Riggers are taught that there are three things necessary to
do a proper job: knowledge to do the work, the correct
materials, and the right tools. The job cannot be done correctly
without all three of these essentials. The right tools
include various types of sewing machines as well as a
wide variety of specialized hand tools.
The importance of learning the names and nomenclature
of rigging tools and equipment cannot be overemphasized.
Just as learning the language of a foreign country
allows an individual to live and operate efficiently within
a society, learning the language of the rigger allows new
riggers to operate and interact within their profession.
Without the necessary vocabulary, a rigger will not be
able to work with other riggers and, more importantly,
will not present a professional image to customers.
A new senior rigger must acquire enough tools to pack and
maintain the types of parachutes for which he/she is rated.
In the course of training, the rigger candidate will be
exposed to various tools and individual rigging techniques.
Some riggers adhere to a minimalist philosophy and use as
few tools as necessary. This may initially consist simply of
a packing paddle, a pull-up cord, and a temporary locking
pin. With some types of parachutes, these may be all the
tools needed to pack them. Other riggers develop techniques
that utilize an array of tools designed to make the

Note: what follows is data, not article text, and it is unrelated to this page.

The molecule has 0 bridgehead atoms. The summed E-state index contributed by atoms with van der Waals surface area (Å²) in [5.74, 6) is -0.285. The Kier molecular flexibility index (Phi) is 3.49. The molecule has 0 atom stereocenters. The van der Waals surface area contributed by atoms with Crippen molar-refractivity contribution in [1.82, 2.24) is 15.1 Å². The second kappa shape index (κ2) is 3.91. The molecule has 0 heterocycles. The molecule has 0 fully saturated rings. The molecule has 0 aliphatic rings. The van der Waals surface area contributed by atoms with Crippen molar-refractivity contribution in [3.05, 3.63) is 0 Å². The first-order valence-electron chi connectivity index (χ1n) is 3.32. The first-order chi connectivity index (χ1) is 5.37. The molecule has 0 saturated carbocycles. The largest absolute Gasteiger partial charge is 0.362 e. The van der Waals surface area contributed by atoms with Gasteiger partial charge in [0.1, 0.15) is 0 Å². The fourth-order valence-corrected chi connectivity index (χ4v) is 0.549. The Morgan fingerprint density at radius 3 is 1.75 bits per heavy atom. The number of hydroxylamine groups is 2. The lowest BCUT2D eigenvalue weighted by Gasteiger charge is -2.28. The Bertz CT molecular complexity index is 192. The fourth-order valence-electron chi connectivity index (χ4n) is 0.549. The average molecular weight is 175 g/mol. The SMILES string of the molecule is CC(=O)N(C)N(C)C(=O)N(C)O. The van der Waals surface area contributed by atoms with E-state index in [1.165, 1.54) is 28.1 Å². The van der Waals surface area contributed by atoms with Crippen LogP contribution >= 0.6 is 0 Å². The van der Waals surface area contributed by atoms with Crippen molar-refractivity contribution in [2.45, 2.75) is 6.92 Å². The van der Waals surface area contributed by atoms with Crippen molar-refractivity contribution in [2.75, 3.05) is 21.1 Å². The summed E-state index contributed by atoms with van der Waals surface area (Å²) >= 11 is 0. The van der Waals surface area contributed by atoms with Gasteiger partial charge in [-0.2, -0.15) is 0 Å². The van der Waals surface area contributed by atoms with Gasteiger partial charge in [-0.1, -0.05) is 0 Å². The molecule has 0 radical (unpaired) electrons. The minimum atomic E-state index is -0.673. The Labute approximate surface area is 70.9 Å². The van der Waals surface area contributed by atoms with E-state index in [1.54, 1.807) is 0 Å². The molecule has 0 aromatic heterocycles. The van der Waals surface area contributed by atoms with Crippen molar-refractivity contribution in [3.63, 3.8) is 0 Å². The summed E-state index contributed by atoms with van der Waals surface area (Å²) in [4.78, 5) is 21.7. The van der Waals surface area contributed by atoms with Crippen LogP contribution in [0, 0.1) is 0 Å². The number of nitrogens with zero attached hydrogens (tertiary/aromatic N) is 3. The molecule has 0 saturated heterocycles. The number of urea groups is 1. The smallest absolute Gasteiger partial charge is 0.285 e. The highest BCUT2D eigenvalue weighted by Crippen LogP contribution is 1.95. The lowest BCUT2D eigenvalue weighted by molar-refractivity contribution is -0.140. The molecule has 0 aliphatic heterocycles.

job easier or the end result neater. Some manufacturers
have designed specialized tools to make their particular
parachute easier to pack and maintain. Each rigger will
develop a suitable technique and then obtain the tools to
In the past, the list of tools needed to pack and maintain
military surplus parachutes was limited. Since most military
parachutes were simply variants of the same canopy
designs, common tools could be used across the board. In
today’s high-tech world, some of these original tools are
still used along with a number of newer designs.
All riggers need to create a tool kit tailored for their
particular situation. Figure 6-1 shows a commercially
available field rigger kitbag with tools. Many riggers
are “weekend” riggers, meaning they have a regular job
during the week and work as a rigger on the weekend.
This is typical of many skydiving riggers. Other riggers
work full time in a loft or manufacturing environment.
Depending on their needs, riggers will have a different
approach towards their tools. The weekend rigger may
travel to a drop zone (DZ) where the primary job is packing.
Therefore, the tool kit will be more basic as the
purpose of this kit is not to take the whole loft to the
DZ. The rigger who works in a full-time loft may have a
more comprehensive tool kit since it does not have to be
hauled around. For the weekend rigger, there are several
field rigger kitbags available commercially which will
hold a full assortment of tools. Many riggers design and
build custom kitbags tailored around their individual
requirements. Doing this is an excellent way to show off
sewing skills while at the same time creating a needed
To stock the tool kit, figure 6-2 shows a list of necessary
tools that have been proven useful for today’s rigger. The
list of tools is broken down into two different categories.
Category 1, items 6-3 through 6-49 are mandatory tools.
Category 2, items 6-50 through 6-56 are optional tools as
most of them are for use in the loft.